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General ATC — Weather Last updated: 2017-11-21

Reading METAR format

Weather reports are issued in the METAR format. To learn more about reading this format, see the article “Ok, I've read the METAR, now what does all that mean?” on the ZLA home page. Numerous sites can also be found online to decode METAR abbreviations.

Pilot Weather Deviations

Due to thunderstorms, or other conditions, a pilot may wish to deviate from his cleared route. If conditions permit, approve these deviations using phraseology like:

  • “UAL43, deviation approved, when able proceed direct LAS.”

  • “N34S, deviation right of course approved, when able, fly heading 220, vector ILS runway 25L approach.”

  • “VVHK562, deviation up to twenty degrees left of course approved, when able, rejoin J501.”

{Reference: FAAO 7110.65 2-6-4}

Altimeter Settings

When below FL180, pilots are required to set their altimeter(s) to the setting of a station within 100 miles of the aircraft. Issue altimeter settings as follows:

  • 1.Departures – Must be issued at least once to each departure aircraft. Normally, this should be accomplished by the first controller to communicate with the aircraft. For example, if both Ground and Tower positions are open, the ground controller must issue the altimeter setting. If a pilot advises that he has the latest ATIS for the airport, then the altimeter setting need not be issued.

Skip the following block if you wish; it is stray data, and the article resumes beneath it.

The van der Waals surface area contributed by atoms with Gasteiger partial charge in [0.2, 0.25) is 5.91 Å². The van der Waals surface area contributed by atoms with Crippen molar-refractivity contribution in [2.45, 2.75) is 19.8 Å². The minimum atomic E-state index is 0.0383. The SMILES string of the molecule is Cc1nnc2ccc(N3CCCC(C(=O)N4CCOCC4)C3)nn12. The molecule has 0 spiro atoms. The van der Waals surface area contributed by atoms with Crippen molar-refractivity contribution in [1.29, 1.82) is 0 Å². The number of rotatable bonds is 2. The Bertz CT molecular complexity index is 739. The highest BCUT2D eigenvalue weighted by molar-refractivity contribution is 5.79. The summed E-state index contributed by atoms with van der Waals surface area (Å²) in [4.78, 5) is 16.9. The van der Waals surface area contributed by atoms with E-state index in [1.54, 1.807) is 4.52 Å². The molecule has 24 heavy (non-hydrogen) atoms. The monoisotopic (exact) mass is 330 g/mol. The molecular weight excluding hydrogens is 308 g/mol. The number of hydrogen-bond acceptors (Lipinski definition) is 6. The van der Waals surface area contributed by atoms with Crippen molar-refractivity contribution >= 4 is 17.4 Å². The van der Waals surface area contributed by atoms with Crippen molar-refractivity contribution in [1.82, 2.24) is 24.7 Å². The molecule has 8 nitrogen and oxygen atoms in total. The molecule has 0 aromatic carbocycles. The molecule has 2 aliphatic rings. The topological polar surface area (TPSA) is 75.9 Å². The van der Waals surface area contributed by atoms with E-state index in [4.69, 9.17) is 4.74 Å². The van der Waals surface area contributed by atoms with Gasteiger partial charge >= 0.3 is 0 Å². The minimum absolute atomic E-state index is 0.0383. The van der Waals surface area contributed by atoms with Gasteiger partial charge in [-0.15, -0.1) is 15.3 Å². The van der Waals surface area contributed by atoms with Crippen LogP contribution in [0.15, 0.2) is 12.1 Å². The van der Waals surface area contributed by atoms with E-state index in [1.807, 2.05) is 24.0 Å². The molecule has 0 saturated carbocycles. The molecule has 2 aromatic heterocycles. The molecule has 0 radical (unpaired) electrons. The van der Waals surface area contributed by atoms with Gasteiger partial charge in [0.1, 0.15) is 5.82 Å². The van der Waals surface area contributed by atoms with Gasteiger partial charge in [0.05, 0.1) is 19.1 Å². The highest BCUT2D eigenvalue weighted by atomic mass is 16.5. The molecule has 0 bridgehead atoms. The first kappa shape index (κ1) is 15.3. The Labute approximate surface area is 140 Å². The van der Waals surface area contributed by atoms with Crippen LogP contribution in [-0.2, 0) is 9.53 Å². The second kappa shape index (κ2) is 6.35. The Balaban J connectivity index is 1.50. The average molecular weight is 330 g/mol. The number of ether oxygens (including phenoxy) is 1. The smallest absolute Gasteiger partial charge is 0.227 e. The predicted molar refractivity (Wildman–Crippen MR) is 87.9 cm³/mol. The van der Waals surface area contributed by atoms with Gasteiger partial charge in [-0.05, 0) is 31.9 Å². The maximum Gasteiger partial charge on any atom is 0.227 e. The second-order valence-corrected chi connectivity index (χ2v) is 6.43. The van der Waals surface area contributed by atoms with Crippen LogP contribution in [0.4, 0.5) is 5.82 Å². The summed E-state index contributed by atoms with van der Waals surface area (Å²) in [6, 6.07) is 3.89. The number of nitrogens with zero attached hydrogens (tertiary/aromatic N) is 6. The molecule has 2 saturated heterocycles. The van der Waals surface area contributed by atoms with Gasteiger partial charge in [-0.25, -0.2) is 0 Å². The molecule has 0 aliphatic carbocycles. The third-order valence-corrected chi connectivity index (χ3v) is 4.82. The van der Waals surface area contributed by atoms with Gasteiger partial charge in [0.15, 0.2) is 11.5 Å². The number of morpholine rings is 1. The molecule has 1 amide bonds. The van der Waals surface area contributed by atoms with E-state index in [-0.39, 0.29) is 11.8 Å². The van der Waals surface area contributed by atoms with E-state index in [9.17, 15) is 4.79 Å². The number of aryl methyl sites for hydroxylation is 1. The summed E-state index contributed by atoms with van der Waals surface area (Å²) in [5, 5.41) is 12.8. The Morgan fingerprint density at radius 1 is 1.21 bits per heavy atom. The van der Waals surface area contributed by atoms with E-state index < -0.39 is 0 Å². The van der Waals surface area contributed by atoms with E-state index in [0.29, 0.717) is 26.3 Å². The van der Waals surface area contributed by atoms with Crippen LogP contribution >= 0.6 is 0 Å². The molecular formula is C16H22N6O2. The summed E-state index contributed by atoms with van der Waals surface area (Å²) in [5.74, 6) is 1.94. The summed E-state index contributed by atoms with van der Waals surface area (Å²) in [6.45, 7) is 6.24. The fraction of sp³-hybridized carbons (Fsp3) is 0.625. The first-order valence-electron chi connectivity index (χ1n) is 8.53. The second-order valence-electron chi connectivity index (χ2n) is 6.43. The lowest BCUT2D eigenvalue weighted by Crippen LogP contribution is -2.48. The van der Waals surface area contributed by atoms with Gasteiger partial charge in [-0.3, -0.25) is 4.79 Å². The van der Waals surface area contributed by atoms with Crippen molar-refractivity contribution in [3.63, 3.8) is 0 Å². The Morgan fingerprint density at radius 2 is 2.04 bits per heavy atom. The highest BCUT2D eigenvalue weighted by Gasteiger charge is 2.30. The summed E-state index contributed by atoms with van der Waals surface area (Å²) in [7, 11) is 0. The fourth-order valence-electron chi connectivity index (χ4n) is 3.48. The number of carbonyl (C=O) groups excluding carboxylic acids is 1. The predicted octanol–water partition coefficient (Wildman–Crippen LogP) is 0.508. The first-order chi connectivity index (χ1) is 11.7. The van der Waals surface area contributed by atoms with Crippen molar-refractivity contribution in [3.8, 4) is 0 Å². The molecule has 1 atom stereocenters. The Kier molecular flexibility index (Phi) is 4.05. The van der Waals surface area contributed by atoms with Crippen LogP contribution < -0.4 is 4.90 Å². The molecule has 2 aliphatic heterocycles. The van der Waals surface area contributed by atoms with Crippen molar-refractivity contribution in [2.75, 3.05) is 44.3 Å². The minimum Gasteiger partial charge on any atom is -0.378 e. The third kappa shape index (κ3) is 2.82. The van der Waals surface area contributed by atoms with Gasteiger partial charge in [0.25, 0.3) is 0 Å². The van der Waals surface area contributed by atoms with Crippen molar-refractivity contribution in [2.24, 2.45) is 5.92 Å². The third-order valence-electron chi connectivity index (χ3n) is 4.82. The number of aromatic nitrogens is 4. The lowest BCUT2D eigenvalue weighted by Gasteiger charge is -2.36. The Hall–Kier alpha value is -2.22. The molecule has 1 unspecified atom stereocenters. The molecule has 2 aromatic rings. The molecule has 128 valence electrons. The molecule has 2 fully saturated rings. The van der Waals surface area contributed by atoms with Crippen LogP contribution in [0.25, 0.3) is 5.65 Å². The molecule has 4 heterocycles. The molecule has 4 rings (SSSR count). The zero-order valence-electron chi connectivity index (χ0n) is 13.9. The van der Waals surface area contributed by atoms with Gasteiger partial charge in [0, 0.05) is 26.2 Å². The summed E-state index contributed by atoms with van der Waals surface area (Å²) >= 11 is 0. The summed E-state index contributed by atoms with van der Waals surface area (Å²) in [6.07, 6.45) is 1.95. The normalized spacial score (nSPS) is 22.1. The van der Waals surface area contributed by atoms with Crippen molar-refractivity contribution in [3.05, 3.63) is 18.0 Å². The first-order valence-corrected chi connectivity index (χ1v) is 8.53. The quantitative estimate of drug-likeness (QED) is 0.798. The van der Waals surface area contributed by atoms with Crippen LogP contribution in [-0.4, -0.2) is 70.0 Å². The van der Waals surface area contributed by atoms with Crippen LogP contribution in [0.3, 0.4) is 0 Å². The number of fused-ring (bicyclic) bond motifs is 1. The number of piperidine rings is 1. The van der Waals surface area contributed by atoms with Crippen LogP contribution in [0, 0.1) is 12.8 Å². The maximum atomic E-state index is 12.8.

• 2.Arrivals – Must be issued by the controller who first communicates with the aircraft about its arrival. If a pilot advises that he has the latest ATIS for the airport, then the altimeter setting need not be issued.

  • 3.En route – When operating below FL180, an aircraft must be issued an altimeter setting at least once while in your airspace.

  • 4.Descending below FL180 – When issuing a descent clearance below FL180, issue an altimeter setting for the weather station nearest the point where the aircraft will descend through FL180.

Arrivals and departures need not be advised of the source of the altimeter setting if it is for their arrival or departure airport. For all other aircraft, when issuing an altimeter setting, always identify the station referenced. use phraseology like:

  • “The Los Angeles altimeter three zero four five.”
  • For an aircraft arriving or departing Los Angeles: “altimeter three zero four five.”

{Reference: FAAO 7110.65 2-7}

Runway RVR (Runway Visibility Range) values

In the RW, RVR values are the most accurate measure of visibility for a pilot. It is specific to a runway, and is the determining factor in whether or not a pilot has the minimum visibility to attempt an approach, or depart an airport. RW controllers have a continuously updated display of RVR values for all runways at an airport that they can use to advise pilots. Unfortunately, on vatsim we have no such display, and pilot's flight simulators do not model the data.

In the RW, the issuance of RVR data is mandatory, since it is controlling for most operators. On Vatsim, METAR reports will often include RVR data when visibility is less than 1 mile. The issuance of that data is optional, since it is not dynamic, not updated frequently, and may not be modeled in the pilot's flight simulator software.